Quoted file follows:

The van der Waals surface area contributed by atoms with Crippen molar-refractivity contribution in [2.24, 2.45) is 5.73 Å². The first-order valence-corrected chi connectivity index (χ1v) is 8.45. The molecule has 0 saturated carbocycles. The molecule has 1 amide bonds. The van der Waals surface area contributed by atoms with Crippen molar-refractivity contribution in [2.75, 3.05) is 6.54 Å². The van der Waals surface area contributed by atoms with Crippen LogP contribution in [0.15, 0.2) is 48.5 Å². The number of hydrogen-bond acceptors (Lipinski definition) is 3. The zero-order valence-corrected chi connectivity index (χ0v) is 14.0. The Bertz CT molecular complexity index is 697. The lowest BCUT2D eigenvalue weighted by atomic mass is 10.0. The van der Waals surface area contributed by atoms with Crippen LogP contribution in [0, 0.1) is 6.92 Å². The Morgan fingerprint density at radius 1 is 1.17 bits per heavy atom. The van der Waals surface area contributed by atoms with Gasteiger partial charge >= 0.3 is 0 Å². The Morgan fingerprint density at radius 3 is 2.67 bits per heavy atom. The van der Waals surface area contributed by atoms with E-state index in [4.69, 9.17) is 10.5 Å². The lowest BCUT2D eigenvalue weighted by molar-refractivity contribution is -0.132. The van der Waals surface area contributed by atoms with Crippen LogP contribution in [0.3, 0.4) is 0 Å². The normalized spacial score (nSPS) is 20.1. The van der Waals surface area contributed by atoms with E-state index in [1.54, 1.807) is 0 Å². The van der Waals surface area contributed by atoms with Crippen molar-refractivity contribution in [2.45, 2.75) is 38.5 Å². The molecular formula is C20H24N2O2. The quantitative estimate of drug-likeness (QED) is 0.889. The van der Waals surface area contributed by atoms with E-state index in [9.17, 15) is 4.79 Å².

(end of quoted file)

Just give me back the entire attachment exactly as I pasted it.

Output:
The van der Waals surface area contributed by atoms with Crippen molar-refractivity contribution in [2.24, 2.45) is 5.73 Å². The first-order valence-corrected chi connectivity index (χ1v) is 8.45. The molecule has 0 saturated carbocycles. The molecule has 1 amide bonds. The van der Waals surface area contributed by atoms with Crippen molar-refractivity contribution in [2.75, 3.05) is 6.54 Å². The van der Waals surface area contributed by atoms with Crippen LogP contribution in [0.15, 0.2) is 48.5 Å². The number of hydrogen-bond acceptors (Lipinski definition) is 3. The zero-order valence-corrected chi connectivity index (χ0v) is 14.0. The Bertz CT molecular complexity index is 697. The lowest BCUT2D eigenvalue weighted by atomic mass is 10.0. The van der Waals surface area contributed by atoms with Crippen LogP contribution in [0, 0.1) is 6.92 Å². The Morgan fingerprint density at radius 1 is 1.17 bits per heavy atom. The van der Waals surface area contributed by atoms with Gasteiger partial charge >= 0.3 is 0 Å². The Morgan fingerprint density at radius 3 is 2.67 bits per heavy atom. The van der Waals surface area contributed by atoms with E-state index in [4.69, 9.17) is 10.5 Å². The lowest BCUT2D eigenvalue weighted by molar-refractivity contribution is -0.132. The van der Waals surface area contributed by atoms with Crippen LogP contribution in [0.3, 0.4) is 0 Å². The normalized spacial score (nSPS) is 20.1. The van der Waals surface area contributed by atoms with E-state index in [1.54, 1.807) is 0 Å². The van der Waals surface area contributed by atoms with Crippen molar-refractivity contribution in [2.45, 2.75) is 38.5 Å². The molecular formula is C20H24N2O2. The quantitative estimate of drug-likeness (QED) is 0.889. The van der Waals surface area contributed by atoms with E-state index in [9.17, 15) is 4.79 Å².